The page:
The Marvel Cinematic Universe wouldn’t be where it is now without its collection of filmmakers charting its course. And while much of the Avengers‘ success can be credited to Joss Whedon, who directed The Avengers and Avengers: Age of Ultron, Anthony and Joe Russo are credited for bringing the mega-ensemble film to a close with Avengers: Infinity War and Avengers: Endgame. Though both would have to credit Favreau for kicking things off with Iron Man, for it was that film that helped inspire them to want to be a part of the Marvel Cinematic Universe. “We had no idea that years later, that we would be,” Anthony Russo said.
The kind of impact that Avengers: Infinity War left behind certainly affected the tone of Avengers: Endgame. In their approach to that, Anthony said he and his brother would write themselves into a corner. In other words, they would put themselves in a place, on a narrative level, where “they have no idea how they could move forward from here.” He says “It forces you to come up with ways to move forward.” It is something they have practiced in all of the Marvel movies they have directed, and none more so than Avengers: Infinity War. It’s an ending that they are committed to.
“Stories lose their meaning and their relevancy and resonance unless there are real stakes,” Russo said. “For us moving into this new movie and into Endgame, the story is very much about how do these characters and these heroes deal with loss, resounding loss, devastating loss? That was a unique experience for all of them. How does a person move from that moment? How does a hero move from that moment?”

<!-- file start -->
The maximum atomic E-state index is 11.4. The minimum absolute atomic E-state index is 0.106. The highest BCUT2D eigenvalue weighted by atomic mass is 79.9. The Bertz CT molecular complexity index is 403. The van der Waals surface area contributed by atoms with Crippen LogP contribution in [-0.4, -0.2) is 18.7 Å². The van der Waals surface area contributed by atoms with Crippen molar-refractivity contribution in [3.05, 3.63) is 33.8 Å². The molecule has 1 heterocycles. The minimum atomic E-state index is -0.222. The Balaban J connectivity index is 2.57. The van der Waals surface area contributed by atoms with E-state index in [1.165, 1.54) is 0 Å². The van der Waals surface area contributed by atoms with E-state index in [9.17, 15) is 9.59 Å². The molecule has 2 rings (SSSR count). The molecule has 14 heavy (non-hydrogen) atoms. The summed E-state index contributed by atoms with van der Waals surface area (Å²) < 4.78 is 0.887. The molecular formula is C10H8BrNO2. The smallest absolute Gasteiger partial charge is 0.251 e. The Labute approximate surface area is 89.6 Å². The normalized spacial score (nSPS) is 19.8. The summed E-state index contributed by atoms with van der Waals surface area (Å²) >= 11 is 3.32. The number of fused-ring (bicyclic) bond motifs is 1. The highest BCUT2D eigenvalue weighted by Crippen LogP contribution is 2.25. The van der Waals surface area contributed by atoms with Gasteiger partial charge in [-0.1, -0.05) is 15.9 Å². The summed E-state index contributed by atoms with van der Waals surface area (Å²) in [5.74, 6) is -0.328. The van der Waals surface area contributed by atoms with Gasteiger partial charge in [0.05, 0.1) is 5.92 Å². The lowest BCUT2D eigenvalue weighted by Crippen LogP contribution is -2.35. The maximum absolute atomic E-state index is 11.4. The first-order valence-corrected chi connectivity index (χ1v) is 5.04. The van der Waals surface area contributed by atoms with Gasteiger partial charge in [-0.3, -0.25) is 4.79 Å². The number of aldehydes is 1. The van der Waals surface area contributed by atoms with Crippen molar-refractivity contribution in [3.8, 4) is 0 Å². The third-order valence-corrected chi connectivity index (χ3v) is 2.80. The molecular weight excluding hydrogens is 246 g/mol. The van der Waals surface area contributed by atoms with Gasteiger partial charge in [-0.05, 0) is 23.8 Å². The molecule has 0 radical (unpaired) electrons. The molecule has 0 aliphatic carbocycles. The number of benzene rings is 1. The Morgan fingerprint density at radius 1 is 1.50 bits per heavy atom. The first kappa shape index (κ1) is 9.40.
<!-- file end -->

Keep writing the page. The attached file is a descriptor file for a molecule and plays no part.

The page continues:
Anthony said Avengers: Endgame would explore how everyone on an individual level is dealing with that experience and how they collectively deal with it.
As for Joe Russo, he wanted audiences to experience the grand mosaic that is made up of 22 films that are tied into 11 different franchises. “A lot of people have invested a lot of their heart and soul into the characters,” Joe said. “And when we take these movies around the world, it is heartwarming to see people come up to you and say ‘hey, I started watching this with my classmates when I was ten years old. Now we’re all 21 and we are all going to see this together’ or ‘My parents have taken me to every movie’ or ‘My grandfather has taken me to every film,’ it’s a real sense of community and sharing these stories and believing in them.”